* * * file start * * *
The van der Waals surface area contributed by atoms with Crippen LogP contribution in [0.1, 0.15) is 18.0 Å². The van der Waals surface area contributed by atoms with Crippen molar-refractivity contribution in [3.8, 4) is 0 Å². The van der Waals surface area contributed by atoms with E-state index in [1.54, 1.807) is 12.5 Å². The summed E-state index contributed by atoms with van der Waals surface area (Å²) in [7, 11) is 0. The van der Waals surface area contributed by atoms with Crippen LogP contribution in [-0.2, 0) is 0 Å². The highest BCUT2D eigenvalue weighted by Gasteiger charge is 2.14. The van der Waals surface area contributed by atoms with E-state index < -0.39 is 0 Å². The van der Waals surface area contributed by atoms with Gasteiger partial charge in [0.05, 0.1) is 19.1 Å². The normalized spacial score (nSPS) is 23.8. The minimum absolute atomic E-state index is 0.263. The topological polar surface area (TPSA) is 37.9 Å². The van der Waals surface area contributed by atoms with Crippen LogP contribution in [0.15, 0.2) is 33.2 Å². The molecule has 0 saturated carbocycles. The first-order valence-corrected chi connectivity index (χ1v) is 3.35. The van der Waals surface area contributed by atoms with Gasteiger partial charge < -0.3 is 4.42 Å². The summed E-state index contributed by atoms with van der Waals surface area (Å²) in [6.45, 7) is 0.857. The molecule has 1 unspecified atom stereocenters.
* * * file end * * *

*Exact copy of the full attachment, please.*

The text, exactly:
The van der Waals surface area contributed by atoms with Crippen LogP contribution in [0.1, 0.15) is 18.0 Å². The van der Waals surface area contributed by atoms with Crippen molar-refractivity contribution in [3.8, 4) is 0 Å². The van der Waals surface area contributed by atoms with E-state index in [1.54, 1.807) is 12.5 Å². The summed E-state index contributed by atoms with van der Waals surface area (Å²) in [7, 11) is 0. The van der Waals surface area contributed by atoms with Crippen LogP contribution in [-0.2, 0) is 0 Å². The highest BCUT2D eigenvalue weighted by Gasteiger charge is 2.14. The van der Waals surface area contributed by atoms with E-state index < -0.39 is 0 Å². The van der Waals surface area contributed by atoms with Gasteiger partial charge in [0.05, 0.1) is 19.1 Å². The normalized spacial score (nSPS) is 23.8. The minimum absolute atomic E-state index is 0.263. The topological polar surface area (TPSA) is 37.9 Å². The van der Waals surface area contributed by atoms with Crippen LogP contribution in [0.15, 0.2) is 33.2 Å². The molecule has 0 saturated carbocycles. The first-order valence-corrected chi connectivity index (χ1v) is 3.35. The van der Waals surface area contributed by atoms with Gasteiger partial charge < -0.3 is 4.42 Å². The summed E-state index contributed by atoms with van der Waals surface area (Å²) in [6.45, 7) is 0.857. The molecule has 1 unspecified atom stereocenters.